Saturday, 4 March 2017

Clarence Valley Council: let's play the guessing game

The 11am 3 March 2017 Clarence Valley Council extraordinary meeting took a whole 8 minutes to move into a closed session which lasted approx. 1 hour & 21 minutes and, then a further 6 minutes was spent unanimously passing a motion to the effect that the closed session resolution concerning the General Manager's employment contract is to remain confidential before closing the meeting*.

The Daily Examiner on 4 March 2017 reported Mayor Simmons as stating "So far as I'm concerned Scott is still the general manager of the council". 

Nothing to see here, move along says the council.

However, this is an intriguing situation as the newspaper also reported; Sources inside the council confirm there is intense speculation among council employees about the future of the general manager.

So let's play the guessing game.....

The business paper and minutes of Clarence Valley Council’s 21 February 2017 ordinary monthly meeting contained Item 11.001/17 Mayoral Minute.

This mayor minute specifically dealt with the “General Manager’s Performance Agreement” or as characterised elsewhere in the monthly meeting minutes the “General Manager’s Performance Agreement – Proposed Variation”.

A Performance Agreement contains the agreed benchmarks used to conduct a General Manager’s Performance Review and the minutes stated words to the effect that that an agreement between council and the general manager needed to be reached on details discussed in the 21 February Item 11.001/17 closed session.

So far it seems pretty straightforward.

Either council or the general manager requested changes to the contents of the Performance Agreement ahead of a Performance Review conducted by the mayor, deputy-mayor, a councillor nominated by council and a councillor nominated by a general manager.

Because of the form in which it came before Council-in-the-Chamber, I suspect that the variation request came from the general manager.

It is noted that within days of the ordinary monthly meeting the general manager went on what appears to be unexpected leave scheduled to end on 13 March. This leave has since been publicly described as "sick leave".

Then ten days after this February monthly meeting an extraordinary meeting was held – with a council spokesperson making a point of saying that meeting process allows two or more councillors to call an extraordinary meeting.

Because of a remark made to a journalist on 3 March and reported online via video, it is unlikely that this meeting was called by more than the minimum number of councillors required.

By then the subject of the one item before Council-in-the-Chamber had changed from a specific mention of Performance Agreement to the term “General Manager’s Employment Contract” and, local media were saying that the extraordinary meeting was to decide the future of [the] Clarence Valley Council general manager.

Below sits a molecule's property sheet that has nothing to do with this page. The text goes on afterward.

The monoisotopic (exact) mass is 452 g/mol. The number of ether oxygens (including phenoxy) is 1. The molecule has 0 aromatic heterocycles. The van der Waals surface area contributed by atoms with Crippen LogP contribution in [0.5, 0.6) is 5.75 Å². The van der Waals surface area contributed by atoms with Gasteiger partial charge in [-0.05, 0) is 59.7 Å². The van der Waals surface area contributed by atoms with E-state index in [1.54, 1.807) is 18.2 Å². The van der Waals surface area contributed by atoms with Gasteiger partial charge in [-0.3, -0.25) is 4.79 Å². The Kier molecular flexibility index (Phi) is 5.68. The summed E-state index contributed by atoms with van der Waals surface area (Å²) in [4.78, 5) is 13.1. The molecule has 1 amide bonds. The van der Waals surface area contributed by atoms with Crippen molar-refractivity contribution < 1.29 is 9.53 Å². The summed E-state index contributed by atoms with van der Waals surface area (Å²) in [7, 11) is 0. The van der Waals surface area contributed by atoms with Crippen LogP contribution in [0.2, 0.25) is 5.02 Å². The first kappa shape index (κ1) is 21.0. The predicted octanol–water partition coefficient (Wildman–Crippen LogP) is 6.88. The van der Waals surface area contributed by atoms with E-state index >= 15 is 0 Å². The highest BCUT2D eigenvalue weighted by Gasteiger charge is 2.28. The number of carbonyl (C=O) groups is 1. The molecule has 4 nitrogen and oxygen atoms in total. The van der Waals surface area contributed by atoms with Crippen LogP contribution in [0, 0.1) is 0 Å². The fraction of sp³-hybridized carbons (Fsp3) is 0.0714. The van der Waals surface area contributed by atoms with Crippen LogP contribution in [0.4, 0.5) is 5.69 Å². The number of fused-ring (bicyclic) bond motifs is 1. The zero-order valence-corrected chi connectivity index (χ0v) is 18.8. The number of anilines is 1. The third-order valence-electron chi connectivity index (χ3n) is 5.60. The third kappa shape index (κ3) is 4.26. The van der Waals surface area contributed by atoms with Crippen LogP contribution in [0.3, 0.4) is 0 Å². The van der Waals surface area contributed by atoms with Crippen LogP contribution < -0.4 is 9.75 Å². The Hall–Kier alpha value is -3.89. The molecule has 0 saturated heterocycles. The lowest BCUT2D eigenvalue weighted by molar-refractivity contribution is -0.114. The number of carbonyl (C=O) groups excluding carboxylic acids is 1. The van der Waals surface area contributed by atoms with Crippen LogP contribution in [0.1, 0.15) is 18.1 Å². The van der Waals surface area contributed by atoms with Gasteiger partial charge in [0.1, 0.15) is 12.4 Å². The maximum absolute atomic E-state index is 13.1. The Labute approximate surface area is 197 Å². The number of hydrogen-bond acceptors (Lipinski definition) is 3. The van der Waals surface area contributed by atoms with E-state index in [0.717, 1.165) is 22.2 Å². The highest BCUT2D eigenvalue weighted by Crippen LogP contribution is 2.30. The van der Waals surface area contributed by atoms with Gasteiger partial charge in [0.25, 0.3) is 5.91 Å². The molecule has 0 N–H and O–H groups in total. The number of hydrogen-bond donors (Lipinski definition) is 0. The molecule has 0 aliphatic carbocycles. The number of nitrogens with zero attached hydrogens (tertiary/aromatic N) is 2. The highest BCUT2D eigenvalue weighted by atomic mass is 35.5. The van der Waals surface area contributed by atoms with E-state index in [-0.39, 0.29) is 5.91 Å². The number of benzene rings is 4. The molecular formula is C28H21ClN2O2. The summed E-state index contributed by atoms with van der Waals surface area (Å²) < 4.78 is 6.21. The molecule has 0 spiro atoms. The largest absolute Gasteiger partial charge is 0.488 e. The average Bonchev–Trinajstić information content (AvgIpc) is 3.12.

It doesn’t take an Einstein to work out that it is likely that council and the general manager could not reach an agreement concerning either changes to the Performance Agreement, some aspect of the Performance Review or another contract issue  – and matters had quickly come to a head.

So what would happen in such a situation if the issue or issues remained unresolved?

Well the general manager could arrange to extend his paid "sick leave" indefinitely while employment matters continued to be argued. According to one local retiree with business experience this has been known to occur in management circles.

Though the simplest course of action would be for council or the general manager to terminate the employment contract before its expiry date.

Something which is allowed for in Guidelines For The Appointment & Oversight Of General Managers under section 23A of the Local Government Act 1993 (July 2011):

The general manager may terminate the contract by giving 4 weeks written notice to the governing body of council………..

A governing body of council may terminate the general manager’s contract at any time by giving the general manager 38 weeks written notice or pay the general manager a lump sum of 38 weeks remuneration in accordance with Schedule C of the Standard Contract. If there are less than 38 weeks left to run in the term of the general manager’s contract, a council can pay out the balance of the contract in lieu of notice.

Now 4 weeks written notice by the general manager would possibly see an end to his employment in April 2017 and, depending on the exact start date, 38 weeks’ notice given by council would possibly end in October 2017.

On the other hand, 38 weeks remuneration in lieu of notice for a Clarence Valley Council general manager would have to be in the vicinity of $183,000 if not more.

In the grand scheme of things neither April nor October are that far away, but I’m willing to wager that there are a number of residents and ratepayers who would be in favour of council paying out that large sum as soon as possible.

It has been five long years since the current general manager was hired and those years have been marked by varying levels of disapproval, discontent, distrust, tension and alienation within council's governing body, council's staff and the valley community - due in some measure to the management style and attitude of this general manager.

It was stated on The Clarence Forum Facebook page that immediately the closed session segment of the meeting ended Cr. Richie Williamson left the meeting. This is not yet confirmed by mainstream media reports.


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